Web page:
A great deal of Brazilian music scholarship to emerge in the past decade, particularly from within ethnomusicology, has been devoted to decentering musical representations of Brazil. In sync with the ongoing project of Brazilian democratization in the years following the military dictatorship, this scholarship has tended to privilege formerly marginalized musical styles from the national peripheries over and above those styles developed in the elite neighborhoods of Rio de Janeiro and São Paulo that have become nationally hegemonic (see Lucas 2000; Sneed 2007; Sharp 2011; Avelar and Dunn 2011). In light of this academic agenda, Contemporary Carioca—a book that profiles a loosely collaborative group of middle-class musicians active in Rio de Janeiro between the 1990s and the present—might appear to reinscribe old centers and celebrate already well-consecrated artists. Preempting this line of criticism, the book’s author makes the case that a priori exclusion of middle-class musical expressions from ethnomusicological examination “misses an opportunity to probe what is at stake in discourse about Brazilian popular music, and to account for changes in what sounds may edge into or out of the mix” (18). Indeed, Moehn seizes this opportunity and brings considerable ethnographically informed nuance to the representations of these musicians and their work.
Contemporary Carioca shows us a group of highly self-reflexive individuals taking stock of themselves—as artists, as Brazilians, as cariocas (residents of Rio de Janeiro), and as privileged members of Rio’s Zona Sul elite—at a particularly important juncture in Brazilian history. Against the backdrop of Brazil’s democratization and rapid neoliberalization, Moehn provides us with a window onto their aspirations, anxieties, and creative endeavors as they confront the question of what it might mean to be a middle class—or better, a middling class—in a society characterized by extreme socioeconomic disparity. We see them trying out provisional answers—both in their music and in their talk about music—to shared questions about national identity, aesthetic and social mixture, musical participation and social inclusion, and technology and individual artistic becoming, among many others.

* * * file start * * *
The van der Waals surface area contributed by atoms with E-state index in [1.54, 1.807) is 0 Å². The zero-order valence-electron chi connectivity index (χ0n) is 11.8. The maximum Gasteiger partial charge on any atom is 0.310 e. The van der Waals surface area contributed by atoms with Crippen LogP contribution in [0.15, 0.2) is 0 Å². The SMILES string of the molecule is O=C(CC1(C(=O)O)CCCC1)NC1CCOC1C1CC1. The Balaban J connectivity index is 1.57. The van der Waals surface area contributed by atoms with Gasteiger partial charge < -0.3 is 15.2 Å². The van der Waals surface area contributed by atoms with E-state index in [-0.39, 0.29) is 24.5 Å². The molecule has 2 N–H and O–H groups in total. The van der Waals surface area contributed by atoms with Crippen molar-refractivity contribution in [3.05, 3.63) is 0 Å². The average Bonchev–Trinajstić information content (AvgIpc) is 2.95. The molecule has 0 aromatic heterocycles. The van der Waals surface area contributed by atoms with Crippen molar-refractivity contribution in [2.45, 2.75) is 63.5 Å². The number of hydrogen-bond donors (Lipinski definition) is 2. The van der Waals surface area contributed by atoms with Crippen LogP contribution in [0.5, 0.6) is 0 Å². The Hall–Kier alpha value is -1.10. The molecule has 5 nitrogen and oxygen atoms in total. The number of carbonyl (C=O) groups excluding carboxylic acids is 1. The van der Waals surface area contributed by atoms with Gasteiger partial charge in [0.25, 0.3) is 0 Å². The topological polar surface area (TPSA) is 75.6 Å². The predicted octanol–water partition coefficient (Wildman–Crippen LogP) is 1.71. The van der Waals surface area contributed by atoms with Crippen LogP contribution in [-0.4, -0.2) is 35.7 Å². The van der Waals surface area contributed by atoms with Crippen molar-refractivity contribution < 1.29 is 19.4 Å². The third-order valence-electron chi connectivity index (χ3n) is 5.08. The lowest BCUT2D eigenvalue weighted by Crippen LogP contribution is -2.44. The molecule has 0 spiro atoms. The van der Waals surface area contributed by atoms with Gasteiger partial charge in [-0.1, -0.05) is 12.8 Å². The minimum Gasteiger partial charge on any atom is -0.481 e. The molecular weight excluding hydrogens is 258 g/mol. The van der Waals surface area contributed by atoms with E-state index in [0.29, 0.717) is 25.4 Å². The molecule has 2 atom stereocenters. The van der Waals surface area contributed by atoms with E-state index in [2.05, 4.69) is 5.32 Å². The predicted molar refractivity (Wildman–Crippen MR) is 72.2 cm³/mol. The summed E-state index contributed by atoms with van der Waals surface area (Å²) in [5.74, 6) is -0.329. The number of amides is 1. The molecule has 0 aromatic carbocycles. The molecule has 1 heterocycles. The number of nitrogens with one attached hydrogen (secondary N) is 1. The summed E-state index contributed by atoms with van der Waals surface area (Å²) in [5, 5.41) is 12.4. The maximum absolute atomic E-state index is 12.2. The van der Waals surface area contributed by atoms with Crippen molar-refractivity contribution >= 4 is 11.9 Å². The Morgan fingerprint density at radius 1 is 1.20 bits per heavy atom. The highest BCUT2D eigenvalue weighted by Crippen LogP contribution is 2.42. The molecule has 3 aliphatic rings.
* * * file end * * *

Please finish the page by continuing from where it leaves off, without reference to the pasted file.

As an ethnomusicological monograph, Contemporary Carioca is somewhat unconventional in the way it privileges individual artists. Each of the five relatively stand-alone core chapters is structured around a specific musician—pandeiro virtuoso and “Carioca Blade Runner” Marcos Suzano, prolific northeastern Brazilian songwriter Lenine, self-made samba batucada fomenter and songwriter Pedro Luís and the band “A [End Page 158] Parede,” electronica pioneer and funk enthusiast Fernanda Abreu, and sonic philosopher and multimedia composer Paulinho Moska. The emphasis on the individual is more than a mere structuring device, however; it is also part of the author’s efforts to counteract practice theory’s tendency to “depict . . . the experiences of individual creative subjects through time as rather flat and calculated” through “the language of ‘structures,’ of ‘agents,’ ‘intentions,’ ‘dispositions,’ ‘schemas,’ and ‘motivated transactions’” (15). Moehn insists that “there is always something more happening when people sculpt their entire becoming around making music” (206), and it is precisely that “something more” that he attempts to obliquely capture through personal interviews, anecdotes, and artful turns of phrase. At the same time, Moehn is cautious not to romanticize individual artistic agency. Drawing inspiration from post-structural theory, he describes these musicians’ creative endeavors in such a way as to give us a view of artistic agency as contingent, open ended, and crossed by innumerable lines of flight.
Moehn develops these theoretical underpinnings in the book’s introduction before moving on to examine numerous other themes of particular relevance to ethnomusicology, sound studies, and Latin American cultural studies. These include examinations of, for example, the general flowering of entrepreneurial self-management in the wake of the so-called digital revolution, the aesthetics of participatory music making and its possible intersections with projects of social inclusion, and the adaptation of foreign sounds to suit local purposes. With musicians’ home studios as some of his main field sites, Moehn builds...